- I like RVIs and will often vote on them, especially for the aff. If you're the aff and you're not sure if you should go for 4 minutes of the RVI in the 1AR, my advice is probably yes.
- Post-fiat Kritiks are fine. I'm not very receptive to pre-fiat Kritiks. If you aren't sure about the distinction, think about whether your alternative negates the resolution. For example, if the resolution is "The US gov should do [x]", and your alternative is "The US gov should not do [x]" or "The US gov should instead do [y]", that's fine. If your alternative is only "People around the world should..." or "The judge should..." or "The debate community should...," I'm probably not going to enjoy it. If the alt doesn't even have an actor and is just to "reject the aff," that's even worse.
- Although I’m generally well-versed with the basic ones like Cap/Security/Fem K, my understanding of the more esoteric ones falls off. Although I will try to evaluate the round as fairly as possible, I haven’t spent much time reading 1970s Continentals, and you can’t assume that I’ll have intimate knowledge of their arguments ahead of time.
- I lean towards the Role of the Ballot being just whoever proves the resolution true or false (offense-defense is also acceptable).
- Fairness definitely matters. Education might matter to some degree. I am very loathe to consider anything else as an independent voter. If your argument is nothing more than "Util justifies slavery, so auto-drop them," I am not likely to be agreeable.
- If your NRs often include the claim, "It's not a link of omission; it's a link of commission," I am probably not the judge for you.
- I'm fine with flex prep (asking questions during prep time) if you want it. I think it's a good norm for debate.
- I do not care if you sit or stand.
Read the Plan-focused/Util and Kritiks sections of the LD paradigm, but you can ignore most of the rest. Due to my LD background, I am much more willing to vote on philosophical positions. If you want to go for "Don't do the plan because objective morality doesn't exist" or "Pass the plan because that's most in line with Aristotle's notion of virtue," I'm totally fine with that.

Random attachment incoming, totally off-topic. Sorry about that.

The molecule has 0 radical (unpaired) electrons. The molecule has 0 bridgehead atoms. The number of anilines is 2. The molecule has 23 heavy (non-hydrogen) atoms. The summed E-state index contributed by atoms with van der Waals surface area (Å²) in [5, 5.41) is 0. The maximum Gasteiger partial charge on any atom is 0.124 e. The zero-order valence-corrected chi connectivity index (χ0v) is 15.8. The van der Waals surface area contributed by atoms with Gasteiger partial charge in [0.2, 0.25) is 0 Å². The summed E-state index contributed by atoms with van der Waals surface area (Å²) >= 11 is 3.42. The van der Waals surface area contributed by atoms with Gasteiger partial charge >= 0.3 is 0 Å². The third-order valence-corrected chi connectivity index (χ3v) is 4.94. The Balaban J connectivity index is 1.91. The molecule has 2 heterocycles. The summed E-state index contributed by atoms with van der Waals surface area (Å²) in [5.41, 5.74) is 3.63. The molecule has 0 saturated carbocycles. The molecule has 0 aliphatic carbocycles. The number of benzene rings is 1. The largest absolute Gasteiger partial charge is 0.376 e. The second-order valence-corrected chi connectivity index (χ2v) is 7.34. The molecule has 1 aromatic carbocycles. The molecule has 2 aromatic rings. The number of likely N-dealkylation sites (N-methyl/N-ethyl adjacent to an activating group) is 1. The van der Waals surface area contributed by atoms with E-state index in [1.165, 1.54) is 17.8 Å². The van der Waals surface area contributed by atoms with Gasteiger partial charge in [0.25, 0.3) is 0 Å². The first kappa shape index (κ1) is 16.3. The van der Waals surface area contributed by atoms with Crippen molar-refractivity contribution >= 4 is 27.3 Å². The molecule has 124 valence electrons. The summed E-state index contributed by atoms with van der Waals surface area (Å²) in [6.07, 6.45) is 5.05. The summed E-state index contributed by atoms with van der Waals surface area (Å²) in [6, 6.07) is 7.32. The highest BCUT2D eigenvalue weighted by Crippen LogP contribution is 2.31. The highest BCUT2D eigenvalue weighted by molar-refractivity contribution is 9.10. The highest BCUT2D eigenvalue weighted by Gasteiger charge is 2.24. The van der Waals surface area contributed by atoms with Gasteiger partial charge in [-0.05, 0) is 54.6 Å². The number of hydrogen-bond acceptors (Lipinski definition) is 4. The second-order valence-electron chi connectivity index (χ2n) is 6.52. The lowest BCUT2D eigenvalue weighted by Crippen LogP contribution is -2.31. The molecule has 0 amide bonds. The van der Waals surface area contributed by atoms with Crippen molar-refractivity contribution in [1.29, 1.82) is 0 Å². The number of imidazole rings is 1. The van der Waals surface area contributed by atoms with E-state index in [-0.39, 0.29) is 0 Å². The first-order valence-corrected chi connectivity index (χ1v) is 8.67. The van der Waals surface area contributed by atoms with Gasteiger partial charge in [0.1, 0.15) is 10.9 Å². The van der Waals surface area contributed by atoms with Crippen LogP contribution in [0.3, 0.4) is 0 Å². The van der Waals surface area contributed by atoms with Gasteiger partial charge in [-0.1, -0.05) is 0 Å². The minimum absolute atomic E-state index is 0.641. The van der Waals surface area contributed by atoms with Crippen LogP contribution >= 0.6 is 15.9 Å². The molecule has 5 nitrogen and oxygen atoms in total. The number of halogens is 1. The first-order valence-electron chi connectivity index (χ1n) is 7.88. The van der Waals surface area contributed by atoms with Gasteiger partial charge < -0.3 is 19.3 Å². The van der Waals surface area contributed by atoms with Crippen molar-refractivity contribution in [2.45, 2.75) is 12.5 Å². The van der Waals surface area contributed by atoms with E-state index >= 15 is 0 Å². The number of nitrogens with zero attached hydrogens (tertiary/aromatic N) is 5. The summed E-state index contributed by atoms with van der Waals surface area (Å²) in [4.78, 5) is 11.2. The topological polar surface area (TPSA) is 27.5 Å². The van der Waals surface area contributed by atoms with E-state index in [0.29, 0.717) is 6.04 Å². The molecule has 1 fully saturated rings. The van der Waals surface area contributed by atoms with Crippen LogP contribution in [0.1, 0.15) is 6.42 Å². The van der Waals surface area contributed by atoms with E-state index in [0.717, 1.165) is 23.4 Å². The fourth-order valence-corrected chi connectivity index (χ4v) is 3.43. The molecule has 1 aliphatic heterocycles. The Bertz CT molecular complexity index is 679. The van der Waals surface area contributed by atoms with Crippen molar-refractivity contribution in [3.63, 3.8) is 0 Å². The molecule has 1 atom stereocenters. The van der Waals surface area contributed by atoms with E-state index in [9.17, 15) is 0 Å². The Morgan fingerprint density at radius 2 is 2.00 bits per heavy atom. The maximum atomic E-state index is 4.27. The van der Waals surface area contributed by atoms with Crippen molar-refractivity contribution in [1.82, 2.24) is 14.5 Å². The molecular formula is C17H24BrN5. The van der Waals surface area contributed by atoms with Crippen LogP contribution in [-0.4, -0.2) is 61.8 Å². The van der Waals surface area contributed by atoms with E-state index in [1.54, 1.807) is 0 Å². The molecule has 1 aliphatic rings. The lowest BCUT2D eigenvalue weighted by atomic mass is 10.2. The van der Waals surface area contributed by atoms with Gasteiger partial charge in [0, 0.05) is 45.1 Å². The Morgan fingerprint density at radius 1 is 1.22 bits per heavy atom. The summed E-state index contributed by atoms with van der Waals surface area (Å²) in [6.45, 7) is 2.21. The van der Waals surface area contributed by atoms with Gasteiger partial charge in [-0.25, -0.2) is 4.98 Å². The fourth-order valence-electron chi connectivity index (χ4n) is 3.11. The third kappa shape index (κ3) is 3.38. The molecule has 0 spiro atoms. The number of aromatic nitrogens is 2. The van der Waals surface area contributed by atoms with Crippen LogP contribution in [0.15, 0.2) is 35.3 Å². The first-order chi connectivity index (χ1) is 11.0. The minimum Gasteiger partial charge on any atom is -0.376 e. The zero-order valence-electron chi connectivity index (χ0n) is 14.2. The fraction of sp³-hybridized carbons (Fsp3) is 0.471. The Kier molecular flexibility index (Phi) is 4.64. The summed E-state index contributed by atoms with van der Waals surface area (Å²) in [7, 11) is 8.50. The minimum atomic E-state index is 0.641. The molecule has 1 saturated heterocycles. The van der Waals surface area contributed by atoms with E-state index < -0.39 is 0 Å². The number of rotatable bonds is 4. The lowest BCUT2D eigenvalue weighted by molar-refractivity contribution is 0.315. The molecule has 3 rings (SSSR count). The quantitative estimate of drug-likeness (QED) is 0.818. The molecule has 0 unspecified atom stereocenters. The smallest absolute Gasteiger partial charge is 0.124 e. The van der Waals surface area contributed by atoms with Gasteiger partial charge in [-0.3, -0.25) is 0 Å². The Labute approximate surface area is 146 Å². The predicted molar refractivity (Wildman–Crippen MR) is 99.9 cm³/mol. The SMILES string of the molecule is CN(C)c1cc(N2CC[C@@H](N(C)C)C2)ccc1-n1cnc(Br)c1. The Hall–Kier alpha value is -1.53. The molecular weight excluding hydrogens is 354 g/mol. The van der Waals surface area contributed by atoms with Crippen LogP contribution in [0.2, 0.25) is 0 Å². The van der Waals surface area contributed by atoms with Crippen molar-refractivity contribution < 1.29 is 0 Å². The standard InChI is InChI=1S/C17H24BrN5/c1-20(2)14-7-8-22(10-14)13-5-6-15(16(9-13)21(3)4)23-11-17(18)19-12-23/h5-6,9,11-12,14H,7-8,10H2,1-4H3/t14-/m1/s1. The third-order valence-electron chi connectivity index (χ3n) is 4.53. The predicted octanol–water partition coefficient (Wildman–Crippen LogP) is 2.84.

- I still prefer clearly articulated Interpretation-Violation-Standards-Voters theory shells, even in Policy.
- I'm more willing to accept conditional CPs in Policy, although it gets really sketchy with conditional K's, especially if there's performative contradictions.
- I'm probably more willing than most Policy judges to consider analytics. I don't think you need a card for every argument you make, and oftentimes just having a warranted argument is sufficient.
Public Forum Paradigm
I understand that Public Forum has different end goals than LD or Policy. I will try to evaluate it through the following in contrast to LD or Policy:
- I will not require explicit ethical frameworks. If something sounds bad, like "It kills people" or "It hurts the economy" or "It is unfair," I'll try to evaluate that in some gestalt manner. You can probably expect a little bit of judge intervention might be necessary in the case of mutually exclusive impact frameworks and lack of weighing.
- I will generally keep in mind who is "speaking better." Although this will not change my vote in most cases, if the round is really close I might use that as the determiner.
- If I ask for a card and you can't find it, especially if it has a statistic, I will drop 1 speaker point for poor evidence norms.